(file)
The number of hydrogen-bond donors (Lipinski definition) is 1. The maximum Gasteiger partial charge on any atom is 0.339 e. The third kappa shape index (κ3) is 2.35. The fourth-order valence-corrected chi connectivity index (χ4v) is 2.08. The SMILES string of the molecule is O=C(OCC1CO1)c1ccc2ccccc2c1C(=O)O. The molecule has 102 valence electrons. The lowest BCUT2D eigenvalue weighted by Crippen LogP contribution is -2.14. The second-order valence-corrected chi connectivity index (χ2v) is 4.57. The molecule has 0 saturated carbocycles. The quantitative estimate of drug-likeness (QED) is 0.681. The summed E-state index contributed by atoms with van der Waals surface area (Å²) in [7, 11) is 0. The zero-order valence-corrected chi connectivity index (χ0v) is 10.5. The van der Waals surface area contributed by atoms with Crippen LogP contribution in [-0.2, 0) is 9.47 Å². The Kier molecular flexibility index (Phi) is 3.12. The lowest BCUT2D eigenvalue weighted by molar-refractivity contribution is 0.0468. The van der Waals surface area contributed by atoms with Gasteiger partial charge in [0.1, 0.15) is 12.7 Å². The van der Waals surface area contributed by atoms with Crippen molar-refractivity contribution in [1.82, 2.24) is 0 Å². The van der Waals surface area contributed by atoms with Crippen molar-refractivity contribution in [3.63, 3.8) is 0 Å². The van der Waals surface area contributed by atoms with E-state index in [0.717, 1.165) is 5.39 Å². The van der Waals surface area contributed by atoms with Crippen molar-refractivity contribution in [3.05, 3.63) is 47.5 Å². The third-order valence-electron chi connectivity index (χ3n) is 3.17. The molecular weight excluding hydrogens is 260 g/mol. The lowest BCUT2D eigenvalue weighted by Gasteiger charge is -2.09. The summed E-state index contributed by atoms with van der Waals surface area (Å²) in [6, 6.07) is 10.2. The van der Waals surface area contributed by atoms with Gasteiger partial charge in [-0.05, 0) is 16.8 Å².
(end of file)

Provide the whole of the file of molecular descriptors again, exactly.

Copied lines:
The number of hydrogen-bond donors (Lipinski definition) is 1. The maximum Gasteiger partial charge on any atom is 0.339 e. The third kappa shape index (κ3) is 2.35. The fourth-order valence-corrected chi connectivity index (χ4v) is 2.08. The SMILES string of the molecule is O=C(OCC1CO1)c1ccc2ccccc2c1C(=O)O. The molecule has 102 valence electrons. The lowest BCUT2D eigenvalue weighted by Crippen LogP contribution is -2.14. The second-order valence-corrected chi connectivity index (χ2v) is 4.57. The molecule has 0 saturated carbocycles. The quantitative estimate of drug-likeness (QED) is 0.681. The summed E-state index contributed by atoms with van der Waals surface area (Å²) in [7, 11) is 0. The zero-order valence-corrected chi connectivity index (χ0v) is 10.5. The van der Waals surface area contributed by atoms with Crippen LogP contribution in [-0.2, 0) is 9.47 Å². The Kier molecular flexibility index (Phi) is 3.12. The lowest BCUT2D eigenvalue weighted by molar-refractivity contribution is 0.0468. The van der Waals surface area contributed by atoms with Gasteiger partial charge in [0.1, 0.15) is 12.7 Å². The van der Waals surface area contributed by atoms with Crippen molar-refractivity contribution in [1.82, 2.24) is 0 Å². The van der Waals surface area contributed by atoms with Crippen molar-refractivity contribution in [3.63, 3.8) is 0 Å². The van der Waals surface area contributed by atoms with E-state index in [0.717, 1.165) is 5.39 Å². The van der Waals surface area contributed by atoms with Crippen molar-refractivity contribution in [3.05, 3.63) is 47.5 Å². The third-order valence-electron chi connectivity index (χ3n) is 3.17. The molecular weight excluding hydrogens is 260 g/mol. The lowest BCUT2D eigenvalue weighted by Gasteiger charge is -2.09. The summed E-state index contributed by atoms with van der Waals surface area (Å²) in [6, 6.07) is 10.2. The van der Waals surface area contributed by atoms with Gasteiger partial charge in [-0.05, 0) is 16.8 Å².